A joint venture enables an organization to enter a foreign market through access to local resources and the use of suitable management competencies, as well as localization of a global brand and the acculturation of the entire business. In the case of McDonald’s, the joint venture with the Chinese companies will enable it to secure better locations for its branches and gain local market knowledge.

4. Real Estate Development and Ownership

It is interesting to note that more than just a fast food restaurant, McDonald’s is also a developer and owner of real estate properties. The estimated collective value of these properties is around USD 18 billion to USD 30 billion.

Aside from collecting royalty and licensing fees from franchisees, the company also collects rents from these individual businesses. It essentially buys and develops real estate properties and have them leased to franchisees at a large markup value. McDonald’s has developed and operated lands not only in the U.S. but also in other countries.

The strategy stems from Krock. To be more specific, he hired Harry Sonneborn in 1956 who advised him that the real income would not be generated through franchising alone but also to the development and leasing of real estate. McDonald’s currently charge franchisees either stipulated markups of about 40 percent of lease costs or 5 percent of the sales—whichever is higher.

5. Supply Chain Management

Supply chain management is another critical element of the business strategy of McDonald’s. Remember that the company not only sells food products but also uses other resources for its daily operations to include kitchen equipment, dining provisions, and materials for its physical stores.

The company has been utilizing long-term contracts with suppliers to ensure a steady supply of the resources it needs. For example, the company has secured contracts with farm owners, as well as food and beverage producers in different parts of the world to supply them with products needed for the preparation of its specific fast food productions.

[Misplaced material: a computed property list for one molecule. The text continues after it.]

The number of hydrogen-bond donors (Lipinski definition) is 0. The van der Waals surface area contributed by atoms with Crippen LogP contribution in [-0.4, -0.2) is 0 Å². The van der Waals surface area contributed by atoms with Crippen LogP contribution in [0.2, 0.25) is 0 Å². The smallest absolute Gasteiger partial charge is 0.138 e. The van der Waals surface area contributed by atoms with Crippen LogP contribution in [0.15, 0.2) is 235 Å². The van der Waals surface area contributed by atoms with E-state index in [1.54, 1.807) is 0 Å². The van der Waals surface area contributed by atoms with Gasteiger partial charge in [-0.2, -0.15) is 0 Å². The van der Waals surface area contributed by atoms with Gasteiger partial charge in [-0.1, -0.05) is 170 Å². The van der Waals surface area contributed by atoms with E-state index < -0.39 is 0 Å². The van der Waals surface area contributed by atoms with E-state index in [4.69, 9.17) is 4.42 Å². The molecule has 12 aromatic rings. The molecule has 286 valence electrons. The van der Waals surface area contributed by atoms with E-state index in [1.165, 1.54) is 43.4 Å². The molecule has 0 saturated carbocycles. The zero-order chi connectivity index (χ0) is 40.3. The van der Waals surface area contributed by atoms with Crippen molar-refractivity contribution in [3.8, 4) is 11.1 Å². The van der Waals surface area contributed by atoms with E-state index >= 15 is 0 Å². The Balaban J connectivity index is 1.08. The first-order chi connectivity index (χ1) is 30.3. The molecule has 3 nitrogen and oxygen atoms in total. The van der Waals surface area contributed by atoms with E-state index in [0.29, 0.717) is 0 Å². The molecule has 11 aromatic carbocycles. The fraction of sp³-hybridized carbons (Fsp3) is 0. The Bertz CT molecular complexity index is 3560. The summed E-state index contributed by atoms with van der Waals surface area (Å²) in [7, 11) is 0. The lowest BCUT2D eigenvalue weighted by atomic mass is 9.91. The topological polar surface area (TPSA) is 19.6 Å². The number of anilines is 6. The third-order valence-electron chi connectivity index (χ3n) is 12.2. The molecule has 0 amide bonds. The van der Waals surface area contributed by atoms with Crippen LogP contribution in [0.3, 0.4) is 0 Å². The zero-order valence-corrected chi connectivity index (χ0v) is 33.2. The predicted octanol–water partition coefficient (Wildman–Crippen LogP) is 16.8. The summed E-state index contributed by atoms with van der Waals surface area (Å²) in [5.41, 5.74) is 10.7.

McDonald’s has also subjected its suppliers under strict standards through performance management to promote quality across different branches in different parts of the world. Performance management ensures that branches are able to serve products that are consistent with the standards set forth by the company. It also drives suppliers to innovate to improve operational efficiency and promote further quality.

6. Marketing and Advertising

There are several key activities that form part of the overall marketing strategy of McDonald’s. Note that it has obliged franchisees to observe its branding standards based on its trademarks to ensure consistency in branding and marketing messages. These standards are an essential part of the contracts with franchisees.

It has also invested heavily in advertising through traditional and digital media. Similar to The Coca-Cola Company, the company has seasonal advertising campaigns and regional ones that are tailor fitted to a particular occasion or event and culture of the geographic market.

Product strategy through localization is also an essential marketing consideration. The company has also developed food products based on the culture of the locality to address the preferences of consumers in specific geographic markets. This is the reason why menus in different McDonald’s branches in different countries are varied. For example, in Japan, branches there offer food products demonstrating the fusion between American and Japanese cuisines.